Pfizer, Microsoft Aim to Deflate Viagra Spam

Viagra-maker Pfizer has teamed with Microsoft to file a total of 17 lawsuits targeting people who allegedly advertised or sold what they claimed to be the erectile dysfunction drug.

Because it isn’t an ISP, Pfizer can’t file suit under the CAN-SPAM Act, so it sought help from Microsoft to protect its brand from spammers. Pfizer’s 12 suits target Web sites that allegedly sell fake Viagra, along with domain name owners who use the trademarked brand name without its permission. Microsoft’s five suits, filed under CAN-SPAM and Washington state law, are aimed at people who allegedly use illegal spam to promote those sites.

“Many people mistakenly believe that the Viagra email cluttering their inboxes is from Pfizer,” said Beth Levine, general counsel of U.S. pharmaceuticals for Pfizer. “Pfizer doesn’t send spam or support the sending of spam.”

As part of the effort, Pfizer has posted information on its Web site telling consumers where they can legally buy Viagra online. Though the company previously conducted a banner ad campaign to inform consumers it’s not behind Viagra spam, Levine declined to say whether Pfizer would undertake such an effort now.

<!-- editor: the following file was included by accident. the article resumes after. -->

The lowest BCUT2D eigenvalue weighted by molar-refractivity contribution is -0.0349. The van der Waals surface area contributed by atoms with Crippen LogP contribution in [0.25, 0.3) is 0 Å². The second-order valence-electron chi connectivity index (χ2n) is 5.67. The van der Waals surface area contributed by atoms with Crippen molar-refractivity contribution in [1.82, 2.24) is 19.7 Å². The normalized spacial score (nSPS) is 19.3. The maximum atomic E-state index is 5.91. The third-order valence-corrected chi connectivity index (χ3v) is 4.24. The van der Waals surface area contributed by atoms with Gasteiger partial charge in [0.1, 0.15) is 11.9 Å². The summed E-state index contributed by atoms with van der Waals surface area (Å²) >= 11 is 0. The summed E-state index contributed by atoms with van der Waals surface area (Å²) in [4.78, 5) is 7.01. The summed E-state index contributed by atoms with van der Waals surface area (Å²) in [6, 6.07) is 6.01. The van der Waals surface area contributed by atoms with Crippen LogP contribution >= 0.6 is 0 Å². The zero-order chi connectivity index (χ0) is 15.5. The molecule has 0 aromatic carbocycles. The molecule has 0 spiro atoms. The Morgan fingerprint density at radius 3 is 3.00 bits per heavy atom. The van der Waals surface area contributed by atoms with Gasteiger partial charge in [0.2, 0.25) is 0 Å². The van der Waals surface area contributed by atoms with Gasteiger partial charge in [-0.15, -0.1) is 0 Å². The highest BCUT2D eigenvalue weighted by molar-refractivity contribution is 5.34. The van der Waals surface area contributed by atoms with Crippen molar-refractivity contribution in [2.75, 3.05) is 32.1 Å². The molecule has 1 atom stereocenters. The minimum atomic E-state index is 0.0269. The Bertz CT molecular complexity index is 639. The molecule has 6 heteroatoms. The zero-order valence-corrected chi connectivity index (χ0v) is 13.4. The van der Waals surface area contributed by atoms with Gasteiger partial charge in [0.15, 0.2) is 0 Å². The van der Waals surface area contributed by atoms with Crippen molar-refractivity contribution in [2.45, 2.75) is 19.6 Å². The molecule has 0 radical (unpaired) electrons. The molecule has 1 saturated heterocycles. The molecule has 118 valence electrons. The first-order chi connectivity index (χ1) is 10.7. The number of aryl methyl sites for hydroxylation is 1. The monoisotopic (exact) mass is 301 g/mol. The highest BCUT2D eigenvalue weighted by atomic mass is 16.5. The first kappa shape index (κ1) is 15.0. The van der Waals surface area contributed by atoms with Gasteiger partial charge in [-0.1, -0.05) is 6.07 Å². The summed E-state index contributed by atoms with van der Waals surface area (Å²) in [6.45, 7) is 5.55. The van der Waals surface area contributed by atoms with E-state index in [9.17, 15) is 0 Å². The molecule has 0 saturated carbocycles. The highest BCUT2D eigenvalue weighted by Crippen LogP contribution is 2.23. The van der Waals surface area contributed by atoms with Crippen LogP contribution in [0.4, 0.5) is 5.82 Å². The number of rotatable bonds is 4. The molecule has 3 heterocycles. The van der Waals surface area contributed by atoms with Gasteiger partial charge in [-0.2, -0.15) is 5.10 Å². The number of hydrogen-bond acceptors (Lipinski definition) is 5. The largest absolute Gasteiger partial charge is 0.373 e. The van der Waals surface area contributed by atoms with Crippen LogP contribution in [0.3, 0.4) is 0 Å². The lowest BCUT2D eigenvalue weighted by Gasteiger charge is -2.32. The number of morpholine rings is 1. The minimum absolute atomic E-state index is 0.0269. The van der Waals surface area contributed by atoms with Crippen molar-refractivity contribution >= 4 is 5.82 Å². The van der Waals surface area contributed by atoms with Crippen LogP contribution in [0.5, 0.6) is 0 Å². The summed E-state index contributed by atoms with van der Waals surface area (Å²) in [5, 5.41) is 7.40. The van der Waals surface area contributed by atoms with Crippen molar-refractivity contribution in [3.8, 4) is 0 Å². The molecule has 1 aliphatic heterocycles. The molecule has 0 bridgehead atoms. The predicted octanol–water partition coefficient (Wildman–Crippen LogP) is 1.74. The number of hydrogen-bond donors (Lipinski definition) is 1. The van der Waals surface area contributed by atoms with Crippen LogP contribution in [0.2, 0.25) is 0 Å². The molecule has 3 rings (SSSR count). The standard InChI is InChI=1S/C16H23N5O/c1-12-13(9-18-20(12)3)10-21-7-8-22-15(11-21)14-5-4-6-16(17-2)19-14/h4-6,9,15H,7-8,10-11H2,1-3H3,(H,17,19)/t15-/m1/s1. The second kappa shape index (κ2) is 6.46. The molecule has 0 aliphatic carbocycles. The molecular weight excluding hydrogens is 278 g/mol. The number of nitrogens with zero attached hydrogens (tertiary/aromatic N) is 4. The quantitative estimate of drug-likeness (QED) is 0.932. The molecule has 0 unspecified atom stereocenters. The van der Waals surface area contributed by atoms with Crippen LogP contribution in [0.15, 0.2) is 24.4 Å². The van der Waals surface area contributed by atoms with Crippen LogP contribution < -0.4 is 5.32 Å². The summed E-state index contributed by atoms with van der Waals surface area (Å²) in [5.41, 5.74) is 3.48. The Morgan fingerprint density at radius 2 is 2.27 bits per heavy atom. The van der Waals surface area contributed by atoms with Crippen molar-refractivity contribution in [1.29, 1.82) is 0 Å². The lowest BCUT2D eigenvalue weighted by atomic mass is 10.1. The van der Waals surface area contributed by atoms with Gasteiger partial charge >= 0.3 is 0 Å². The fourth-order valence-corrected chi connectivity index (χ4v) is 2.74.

“We maintain quite a robust section [about Viagra spam] on the Web site, but I can’t really comment on what future plans might be regarding the advertising medium,” said Levine.

The Pfizer suits target two entities — CanadianPharmacy (cndpharmacy.com) and E-Pharmacy Direct (myepharmacydirect.com)– for allegedly selling and importing non-FDA approved sildenafil citrate, a generic version of Viagra. Pfizer accuses the two of trademark infringement and unfair competition under both federal and state law. Pfizer also alleges the companies engage in deceptive trade practices that violate New York state law.

The pharmaceutical giant has also filed 10 domain-name dispute actions against people who use Pfizer’s Viagra trademark, including half-priceviagra.com, cheapviagrastore.com, viagra.com.ua, and shopviagra.com.

Microsoft’s suits target people who allegedly send illegal spam promoting CanadianPharmacy, E-Pharmacy Direct, and three other online pharmacies. The complaints allege the defendants — currently named as John Does because they can’t be identified — sent email with deceptive and misleading header information in violation of the CAN-SPAM Act.

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